According to researchers reporting in Investigative Ophthalmology & Vision Science a subtle change in eye movements may provide a useful diagnostic tool for the early diagnosis of Alzheimer’s  Disease. In general, eye movements follow a reproducible pattern during normal reading. Each eye movement ends up at a fixation point or end point. This allows the brain to process the incoming information and to program the following movements accurately. The researchers found that Alzheimer Disease (AD) produces eye movement abnormalities and disturbances in reading whereby those patients with early AD display abnormal fixation patterns. We now know that evaluation of eye movement behavior during reading may be a useful tool for a more precise early diagnosis of AD and for monitoring the progress or stability of Alzheimer’s Disease.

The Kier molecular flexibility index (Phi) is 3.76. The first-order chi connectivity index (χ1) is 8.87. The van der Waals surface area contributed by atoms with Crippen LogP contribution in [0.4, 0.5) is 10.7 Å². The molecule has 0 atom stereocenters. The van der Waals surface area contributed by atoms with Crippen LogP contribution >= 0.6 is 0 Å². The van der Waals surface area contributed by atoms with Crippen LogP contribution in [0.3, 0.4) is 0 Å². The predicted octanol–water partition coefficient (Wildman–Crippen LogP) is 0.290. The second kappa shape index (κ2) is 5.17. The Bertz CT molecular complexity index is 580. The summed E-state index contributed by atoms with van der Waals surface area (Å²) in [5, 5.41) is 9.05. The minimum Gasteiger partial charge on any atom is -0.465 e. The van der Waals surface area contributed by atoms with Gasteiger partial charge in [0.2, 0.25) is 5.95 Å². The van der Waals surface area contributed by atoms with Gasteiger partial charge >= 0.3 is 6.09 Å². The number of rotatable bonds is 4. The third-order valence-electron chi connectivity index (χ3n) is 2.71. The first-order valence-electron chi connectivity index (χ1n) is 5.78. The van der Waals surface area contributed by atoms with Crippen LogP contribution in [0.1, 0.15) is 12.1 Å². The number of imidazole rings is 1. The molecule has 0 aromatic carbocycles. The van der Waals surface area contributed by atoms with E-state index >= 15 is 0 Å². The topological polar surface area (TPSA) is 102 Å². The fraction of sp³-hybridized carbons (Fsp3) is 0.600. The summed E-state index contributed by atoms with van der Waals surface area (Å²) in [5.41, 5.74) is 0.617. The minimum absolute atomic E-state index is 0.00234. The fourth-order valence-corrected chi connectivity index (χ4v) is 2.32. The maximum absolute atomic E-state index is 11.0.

If you or someone you know has questions about eye movements and Alzheimer’s Diseases, please feel free to call Eyecare Medical Group, 53 Sewall Street, Portland, Maine 04102 at 888-374-2020, visit Eyecare Medical Group or facebook.com/eyecaremedicalgroup to schedule an appointment.


Tuesday, March 10, 2015

About Ocular or Ophthalmic Migraine